Input current (IE) is large as it is the sum of both base current (IB) and collector current (IC). Thus collector output is less than emitter output. Current gain is 1 or less. So common base configuration attenuates the input signal.

Lets represent this configuration by the following circuit diagram.

Circuit diagram for the common base configuration of a PNP transistor. Note that the electron flows opposite to the arrows shown depicting current (which is called conventional current).

Circuit diagram for the common base configuration of a PNP transistor.
Circuit diagram for the common base configuration of a PNP transistor.

Its a “non-inverting” voltage amplifier circuit as the input signal Vin and output signal voltage Vout are “in phase”. This configuration has an unusual “voltage gain” characteristics and common base configuration are not found very commonly.

The input characteristics here is that of a forward biased diode while output characteristics represents an illuminated photodiode. (Read about photodiodes here) It has a high ratio of output to input resistance (RL =”load or output” and Rin = “input”). This leads to a resistance gain.

Voltage gain is given by: \boxed{A_V = \frac{V_{out}}{V_{in}} =\frac{I_C \times R_L}{I_E \times R_{in}}=\alpha \Big(\frac{R_L}{R_{in}}\Big)} where α = IC/IE is current gain and RL/Rin is the resistance gain.

Common base arrangement is used in single stage amplifier circuits such as “microphone pre-amplifier” and radio frequency (RF) amplifiers due to its very good high frequency response.

Lecture XVI

Common Emitter (CE) configuration.

  • Its also known as grounded-emitter configuration
  • Input signal is applied between base and emitter.
  • Output is taken from collector and emitter.
  • Its the most commonly used configuration for transistor based amplifier application.
  • It produces the highest power gain of all 3 BJT configuration. Thats because input impedance is low (forward biased PN) and output impedance is high (reverse biased PN). Thus current gain is higher.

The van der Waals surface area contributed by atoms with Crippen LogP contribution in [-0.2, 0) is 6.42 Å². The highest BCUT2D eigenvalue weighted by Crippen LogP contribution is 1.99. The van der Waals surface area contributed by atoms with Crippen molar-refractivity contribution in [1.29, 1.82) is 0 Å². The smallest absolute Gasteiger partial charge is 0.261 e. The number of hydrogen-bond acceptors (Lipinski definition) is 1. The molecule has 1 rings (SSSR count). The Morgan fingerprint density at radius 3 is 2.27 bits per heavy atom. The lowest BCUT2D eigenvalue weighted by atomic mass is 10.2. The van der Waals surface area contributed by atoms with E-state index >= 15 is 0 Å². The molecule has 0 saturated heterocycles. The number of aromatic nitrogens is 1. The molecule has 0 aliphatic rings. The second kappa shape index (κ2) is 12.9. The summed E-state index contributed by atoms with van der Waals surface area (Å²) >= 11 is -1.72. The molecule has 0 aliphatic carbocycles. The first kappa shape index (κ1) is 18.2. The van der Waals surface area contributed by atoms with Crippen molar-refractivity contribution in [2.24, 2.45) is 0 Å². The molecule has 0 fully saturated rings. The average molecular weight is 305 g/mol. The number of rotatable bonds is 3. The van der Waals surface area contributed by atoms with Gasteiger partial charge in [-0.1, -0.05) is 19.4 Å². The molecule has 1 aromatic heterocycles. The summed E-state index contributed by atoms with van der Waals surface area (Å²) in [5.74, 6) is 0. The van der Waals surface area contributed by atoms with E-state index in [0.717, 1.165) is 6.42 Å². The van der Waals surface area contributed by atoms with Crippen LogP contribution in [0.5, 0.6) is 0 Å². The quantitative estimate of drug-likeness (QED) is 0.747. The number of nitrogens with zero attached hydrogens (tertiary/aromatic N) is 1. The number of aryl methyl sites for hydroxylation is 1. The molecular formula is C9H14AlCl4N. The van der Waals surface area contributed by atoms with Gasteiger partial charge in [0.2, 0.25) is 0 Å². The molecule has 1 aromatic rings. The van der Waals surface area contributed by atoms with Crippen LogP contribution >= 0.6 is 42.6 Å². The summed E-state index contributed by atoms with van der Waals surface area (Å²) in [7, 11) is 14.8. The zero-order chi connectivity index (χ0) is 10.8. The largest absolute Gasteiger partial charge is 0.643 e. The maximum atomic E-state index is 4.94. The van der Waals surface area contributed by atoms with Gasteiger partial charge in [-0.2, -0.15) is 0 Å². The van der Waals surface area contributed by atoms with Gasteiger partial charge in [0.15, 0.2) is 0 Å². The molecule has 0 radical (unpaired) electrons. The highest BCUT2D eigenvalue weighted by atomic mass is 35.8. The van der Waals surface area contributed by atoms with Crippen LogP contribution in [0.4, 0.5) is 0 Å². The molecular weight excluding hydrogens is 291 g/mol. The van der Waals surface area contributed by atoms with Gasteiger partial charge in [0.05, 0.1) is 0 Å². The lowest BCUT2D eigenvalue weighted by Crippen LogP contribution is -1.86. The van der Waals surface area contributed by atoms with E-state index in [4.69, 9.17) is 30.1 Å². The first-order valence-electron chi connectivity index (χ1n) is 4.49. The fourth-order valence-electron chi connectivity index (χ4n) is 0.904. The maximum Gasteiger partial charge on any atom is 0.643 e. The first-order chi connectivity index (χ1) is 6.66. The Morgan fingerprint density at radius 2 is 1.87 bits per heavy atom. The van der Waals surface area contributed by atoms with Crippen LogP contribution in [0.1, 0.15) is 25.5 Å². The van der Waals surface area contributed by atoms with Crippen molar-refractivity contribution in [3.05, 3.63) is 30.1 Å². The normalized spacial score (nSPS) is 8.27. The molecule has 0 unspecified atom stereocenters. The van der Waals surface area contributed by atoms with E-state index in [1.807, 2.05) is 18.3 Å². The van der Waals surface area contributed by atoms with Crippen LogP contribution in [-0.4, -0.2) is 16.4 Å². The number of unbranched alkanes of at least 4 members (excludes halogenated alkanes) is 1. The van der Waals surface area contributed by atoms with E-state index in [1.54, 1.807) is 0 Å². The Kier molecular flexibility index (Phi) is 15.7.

Here is a circuit diagram for the common emitter type configuration.

Circuit diagram for the common emitter configuration of a NPN transistor. Note that the electron flows opposite to the arrows shown depicting current (which is called conventional current).

Circuit diagram for the common emitter configuration of a NPN transistor.
Circuit diagram for the common emitter configuration of a NPN transistor.

Current flowing out of the transistor is equal to the current flowing into the transistor, thus; IE = IC + IB.

  • Load resistance (RL) is connected in series with the collector. The current gain is large; IC/IB. Its denoted by the symbol β.
  • α = IC/IE thats always less than 1.
  • Small change in base current IB results in much larger change in collector current (IC). Thus small changes in IB controls the current in the E-C (emitter-collector) circuit. Typically 20 < β < 200 for most general purpose transistors. If β = 100 it means when 1 electron flows from B-terminal 100 electrons flow between E-C terminals.
  • α = IC/IE, β = IC/IB, since IE = IC + IB, α = [IC/IB]/[(IC + IB)/IB] or α = β/+1) and β = α/(1-α). Also IC = αIE= βIB.
  • This configuration has greater input impedance and current gain than the common base configuration. Also power gain is highest among the 3 configurations, but voltage gain is much lower. Common emitter configuration is an inverting amplifier circuit. Vin and Vout are out of phase (1800).

Common Collector (CC) configuration.

  • This is known as grounded collector configuration. Collector is common through the supply. Input is given directly to base. Output is taken from emitter load. Therefore it is known as emitter follower (and also voltage follower) circuit.
  • It is useful for impedance matching applications as it has very high input impedance. (100s of ) but low output impedance.

Here is a circuit diagram for the common collector type configuration.

Circuit diagram for the common collector configuration of a NPN transistor. Note that the electron flows opposite to the arrows shown depicting current (which is called conventional current).

Circuit diagram for the common collector configuration of a NPN transistor.
Circuit diagram for the common collector configuration of a NPN transistor.
  • It has a current gain of approximately β.
  • RL is in series with emitter so current through it is IE. IE = IC + IB. γ = IE/IB = (IC + IB)/IB = β + 1.
  • Its a non-inverting circuit. Vin and Vout are in phase.
  • Voltage gain is always less than unity.
  • It has a large current gain (similar to common emitter configuration).

Summary

CharacteristicsCBCECC
Input impedancelowmediumhigh
Output impedancevery high highlow
Phase (in degree)0180 0
Voltage gainhigh medium low
Current gain low medium high
Power gainlowvery high medium